Host fishes as ecosystems- managing disease while protecting developing mussels.

Propagating mussels is difficult for lots of reasons, but their dependence on a live host fish always creates a challenge. Fish survival at the hatchery is usually strong, but the more you handle them, the more prone they are to disease since you damage the protective mucous coat or even dislodge scales and infesting fish with freshwater mussel glochidia involves a lot of handling. Propagation becomes even more arduous when the glochidia transform over months, rather than weeks since you have to keep your fish healthy over long, cold months when they don’t eat much and they’d rather be buried in the mud in a deep river hole. Successfully producing juvenile Winged Mapleleaf, a federally endangered mussel, depends on this over-wintering, as does the Washboard, North America’s largest native freshwater mussel.
Less successful seasons see the loss of these host fish due to disease, and therefore the loss of Winged Mapleleaf larvae, but treatments are required to manage illness, while not harming the developing glochidia. One of our graduate pathways interns has taken this topic on as her graduate thesis work. She is treating Washboard-infested Channel Catfish weekly with typical fish disease treatments to determine whether they decrease the number of quality of juveniles dropping off the fish in the spring. Many treatments have been tested in bass infested with Plain Pocketbook to confirm that they don’t impact the new juveniles, but none have been tested for multiple uses, or over multiple months. Being able to manage disease in Winged Mapleleaf-infested Channel Catfish will make a difference in the success of the recovery program for this species and others across the country.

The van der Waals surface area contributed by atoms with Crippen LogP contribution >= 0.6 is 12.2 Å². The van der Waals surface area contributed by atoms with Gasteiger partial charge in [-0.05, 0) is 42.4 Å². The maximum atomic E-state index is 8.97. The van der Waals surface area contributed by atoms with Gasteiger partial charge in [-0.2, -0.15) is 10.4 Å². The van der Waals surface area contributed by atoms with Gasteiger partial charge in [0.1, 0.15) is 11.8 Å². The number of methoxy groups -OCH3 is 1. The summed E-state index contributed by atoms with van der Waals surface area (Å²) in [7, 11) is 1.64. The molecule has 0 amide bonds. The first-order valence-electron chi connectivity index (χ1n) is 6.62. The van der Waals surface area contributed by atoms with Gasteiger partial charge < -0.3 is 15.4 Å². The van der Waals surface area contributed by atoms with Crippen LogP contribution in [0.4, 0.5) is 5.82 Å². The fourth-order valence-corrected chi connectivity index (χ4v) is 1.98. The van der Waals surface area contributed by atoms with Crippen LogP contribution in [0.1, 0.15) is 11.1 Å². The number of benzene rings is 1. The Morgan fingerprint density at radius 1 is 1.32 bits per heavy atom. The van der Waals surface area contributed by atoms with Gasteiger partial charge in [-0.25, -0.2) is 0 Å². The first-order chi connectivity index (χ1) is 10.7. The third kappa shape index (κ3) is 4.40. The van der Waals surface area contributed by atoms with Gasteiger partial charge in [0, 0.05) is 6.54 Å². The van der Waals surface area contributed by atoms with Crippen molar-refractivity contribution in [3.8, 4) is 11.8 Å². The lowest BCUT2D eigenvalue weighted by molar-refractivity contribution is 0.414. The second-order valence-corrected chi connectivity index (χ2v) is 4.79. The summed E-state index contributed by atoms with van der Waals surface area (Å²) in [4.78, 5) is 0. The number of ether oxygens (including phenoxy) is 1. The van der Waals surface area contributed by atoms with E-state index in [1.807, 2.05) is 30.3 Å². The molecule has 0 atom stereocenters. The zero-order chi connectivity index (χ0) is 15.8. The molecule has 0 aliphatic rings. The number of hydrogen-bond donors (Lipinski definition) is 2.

By: Megan Bradley